Years ago, Belle Terre Elementary School nurse Janice Mikutel was in a classroom with a handful of students with disabilities, her full-time assignment, when a boy had a seizure. She was prepared: Seizures were not uncommon among this group, and she had a list of everyone’s individualized emergency protocols.
“She is everything you’d want in a nurse.”
CHRISTIANA BUFFINGTON, parent
Most of the time, the seizures passed without complication, but this one was a concern. She kept an eye on the second hand of the clock on the wall, and then she made the decision: It was time for the emergency protocol.
She brought the child to the bathroom, which in this classroom had been specially outfitted with a changing table, and she administered the prescribed rescue medication for the child — rectally — and the child responded.
Mikutel is used to doing whatever is necessary to help the students. For her, it’s not a stressful situation but an opportunity to serve.
“I’m saving their life,” she said in a recent interview with the Palm Coast Observer. “It makes me have pride in my work. Makes me want to come back tomorrow, do it all over again.”
Mikutel has been a school nurse for 13 years, the longest of any nurse in Flagler Schools, which is why she is being recognized as one of this year’s Standing O’s.
Her students, ages 3 to 14, often can’t use at toilet, can’t eat except through a tube, can’t talk, and many have seizures. When a day goes by with no seizures, Mikutel notices. “You cherish those good days,” she said.
The classroom teacher, Mercedes Brunell, said Mikutel “goes out of her way” to serve the children.
“Our kids might have accidents, and she’ll do laundry,” Brunell said. “If anybody needs anything, she’s there.”
A second mother figure
When she was a middle school student as a girl in Georgia, Mikutel remembers calling her mother from a school phone. Mikutel was having monthly cramps, and she wasn’t used to it, so she wanted her mother to pick her up. She was told to see the school nurse instead; you can’t miss school every month.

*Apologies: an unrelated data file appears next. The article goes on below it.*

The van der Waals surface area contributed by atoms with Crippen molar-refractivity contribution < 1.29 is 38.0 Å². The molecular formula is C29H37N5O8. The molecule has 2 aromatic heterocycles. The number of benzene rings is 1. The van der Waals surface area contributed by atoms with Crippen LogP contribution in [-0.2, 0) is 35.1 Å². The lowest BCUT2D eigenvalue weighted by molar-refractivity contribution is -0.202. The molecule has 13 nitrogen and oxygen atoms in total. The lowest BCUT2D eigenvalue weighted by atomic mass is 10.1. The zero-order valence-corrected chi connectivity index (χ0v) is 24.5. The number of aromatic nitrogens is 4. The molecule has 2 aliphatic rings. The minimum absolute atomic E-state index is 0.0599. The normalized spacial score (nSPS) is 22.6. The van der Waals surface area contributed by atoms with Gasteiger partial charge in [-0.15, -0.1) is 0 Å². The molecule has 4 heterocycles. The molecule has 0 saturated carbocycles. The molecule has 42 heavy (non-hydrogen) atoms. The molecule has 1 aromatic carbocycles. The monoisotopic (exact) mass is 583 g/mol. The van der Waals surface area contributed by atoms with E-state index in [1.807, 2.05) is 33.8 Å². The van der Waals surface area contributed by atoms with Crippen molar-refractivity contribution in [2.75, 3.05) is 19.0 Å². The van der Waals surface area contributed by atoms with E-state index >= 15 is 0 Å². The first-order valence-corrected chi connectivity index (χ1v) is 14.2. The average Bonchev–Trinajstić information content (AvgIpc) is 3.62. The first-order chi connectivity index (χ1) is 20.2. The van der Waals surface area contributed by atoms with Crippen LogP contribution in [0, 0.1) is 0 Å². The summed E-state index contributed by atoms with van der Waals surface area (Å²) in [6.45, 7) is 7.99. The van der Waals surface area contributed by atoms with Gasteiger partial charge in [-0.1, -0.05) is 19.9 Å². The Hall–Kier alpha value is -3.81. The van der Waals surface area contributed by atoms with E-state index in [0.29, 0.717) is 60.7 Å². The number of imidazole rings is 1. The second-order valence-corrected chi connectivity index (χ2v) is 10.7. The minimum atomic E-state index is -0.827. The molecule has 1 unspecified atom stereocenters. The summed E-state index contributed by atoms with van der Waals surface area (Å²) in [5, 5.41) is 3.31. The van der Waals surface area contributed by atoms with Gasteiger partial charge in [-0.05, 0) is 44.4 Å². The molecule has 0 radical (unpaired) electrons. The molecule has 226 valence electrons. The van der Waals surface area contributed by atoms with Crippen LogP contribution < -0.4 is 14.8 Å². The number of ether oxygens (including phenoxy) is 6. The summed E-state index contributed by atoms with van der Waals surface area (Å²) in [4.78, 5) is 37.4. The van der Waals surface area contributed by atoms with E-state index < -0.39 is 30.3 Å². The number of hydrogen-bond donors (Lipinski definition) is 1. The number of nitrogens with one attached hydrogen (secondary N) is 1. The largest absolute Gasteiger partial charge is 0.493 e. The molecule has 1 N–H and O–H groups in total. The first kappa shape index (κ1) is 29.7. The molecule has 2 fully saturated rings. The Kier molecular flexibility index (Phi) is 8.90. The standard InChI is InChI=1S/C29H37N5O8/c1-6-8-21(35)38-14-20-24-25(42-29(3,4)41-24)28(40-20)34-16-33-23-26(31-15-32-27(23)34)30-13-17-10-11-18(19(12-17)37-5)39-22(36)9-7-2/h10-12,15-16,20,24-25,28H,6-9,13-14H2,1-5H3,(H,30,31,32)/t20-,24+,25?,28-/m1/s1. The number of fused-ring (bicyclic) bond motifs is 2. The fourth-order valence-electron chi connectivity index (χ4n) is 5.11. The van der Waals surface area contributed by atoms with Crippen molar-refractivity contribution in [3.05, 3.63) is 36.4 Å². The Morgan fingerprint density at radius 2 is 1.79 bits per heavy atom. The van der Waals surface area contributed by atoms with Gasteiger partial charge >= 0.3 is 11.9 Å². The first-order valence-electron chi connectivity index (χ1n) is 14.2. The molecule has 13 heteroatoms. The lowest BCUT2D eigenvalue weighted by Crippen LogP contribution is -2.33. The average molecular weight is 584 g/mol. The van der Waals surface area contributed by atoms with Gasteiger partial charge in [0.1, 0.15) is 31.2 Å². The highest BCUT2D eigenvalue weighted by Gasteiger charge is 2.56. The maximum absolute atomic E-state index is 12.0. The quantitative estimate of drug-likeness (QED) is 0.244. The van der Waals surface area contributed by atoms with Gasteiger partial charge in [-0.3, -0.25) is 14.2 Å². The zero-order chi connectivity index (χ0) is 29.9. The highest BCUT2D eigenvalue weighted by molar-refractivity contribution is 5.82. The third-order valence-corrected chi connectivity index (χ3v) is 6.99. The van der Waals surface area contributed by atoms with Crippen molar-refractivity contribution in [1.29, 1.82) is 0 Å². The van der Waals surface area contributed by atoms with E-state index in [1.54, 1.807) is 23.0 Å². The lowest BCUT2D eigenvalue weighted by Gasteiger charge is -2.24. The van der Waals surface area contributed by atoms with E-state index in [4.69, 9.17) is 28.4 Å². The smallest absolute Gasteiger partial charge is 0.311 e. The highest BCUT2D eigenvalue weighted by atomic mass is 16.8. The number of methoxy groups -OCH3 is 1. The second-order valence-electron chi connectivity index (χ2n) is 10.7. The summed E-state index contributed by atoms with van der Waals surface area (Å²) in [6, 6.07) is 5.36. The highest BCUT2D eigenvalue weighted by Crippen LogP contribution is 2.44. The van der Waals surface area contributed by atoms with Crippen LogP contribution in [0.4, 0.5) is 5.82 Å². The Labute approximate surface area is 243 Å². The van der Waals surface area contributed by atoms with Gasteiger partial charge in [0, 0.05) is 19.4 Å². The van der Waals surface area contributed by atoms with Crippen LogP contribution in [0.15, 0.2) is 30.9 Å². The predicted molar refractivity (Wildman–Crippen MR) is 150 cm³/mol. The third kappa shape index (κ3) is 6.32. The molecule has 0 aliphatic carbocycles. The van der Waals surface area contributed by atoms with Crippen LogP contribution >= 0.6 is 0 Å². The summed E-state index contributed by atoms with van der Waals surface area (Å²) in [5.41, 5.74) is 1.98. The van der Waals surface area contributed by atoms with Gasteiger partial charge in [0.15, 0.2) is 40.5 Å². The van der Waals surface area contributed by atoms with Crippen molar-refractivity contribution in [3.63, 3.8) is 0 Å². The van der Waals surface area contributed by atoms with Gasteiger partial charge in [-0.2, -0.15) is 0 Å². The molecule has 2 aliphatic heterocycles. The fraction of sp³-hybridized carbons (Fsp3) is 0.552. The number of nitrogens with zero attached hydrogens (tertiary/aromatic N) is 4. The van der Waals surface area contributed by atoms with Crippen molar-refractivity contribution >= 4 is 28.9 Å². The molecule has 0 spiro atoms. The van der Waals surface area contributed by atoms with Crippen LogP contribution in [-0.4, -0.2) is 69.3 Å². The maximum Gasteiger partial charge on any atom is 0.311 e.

“If anybody needs anything, she’s there.”
MERCEDES BRUNELL, teacher who works in the classroom with Janice Mikutel
So Mikutel went to see the nurse, who let her lie down and rest for a while. It was an awkward situation for her as a young girl, but the nurse made her feel at home.
“She was almost like a second mother figure, to guide me through the joys of womanhood,” Mikutel recalled with a laugh.
When she grew up, she joined the Navy and worked in the medical field. After finishing her service there, in 2000, she worked at hospitals and doctor’s offices and finally went to Daytona State College for a degree in nursing. Around the same time that she graduated, she also got married. But she soon felt burned out from the demands of family life and 12-hour shifts, so she decided to take a big pay cut and apply to be a special-needs nurse at Belle Terre. A Plantation Bay resident, Mikutel was hired by Flagler Schools in 2008; her daughter, Isabella, also attends Belle Terre.
When she first started, there was one student on a feeding tube, and she became adept at caring for the child and communicating with the parents. Over the years, there have been up to five in the classroom, all on feeding tubes. The classroom has tables and wheelchairs, rather than desks, along with a refrigerator, stove and other accommodations. The students communicate with the teacher, paraprofessionals and Mikutel by using devices and choosing the correct word among a set of pictures.
Despite their struggles — some take two or three years to learn to recognize a picture of their own face among a group of three faces — the students are happy to be in the classroom. “They know they’re in school, and they smile back at you,” Mikutel said.
Communicating with parents
Christiana Buffington moved to Palm Coast from Volusia County in 2018, and she was nervous about sending her daughter to school. Without a nurse in the classroom, she felt that the previous school didn’t meet Mikayla’s special needs.
But Mikutel resolved all those concerns. She follows detailed instructions to keep Mikayla on the proper schedule, aligning care at school with care at home.
“My daughter couldn’t go to school without someone like Janice,” Buffington said. “She is great at communicating. She cares a lot about every kid in the class. If there’s anything she can physically do to make their day better, she will absolutely do it.”
Buffington knows that her daughter sometimes has a bad day, and she worries. So Buffington communicates directly with Mikutel and says, “I can come get her if needed.” When Mikutel reassures Buffington and says Mikayla is doing fine, “I know that with Janice saying it, it’s true,” Buffington said. “I absolutely trust her.”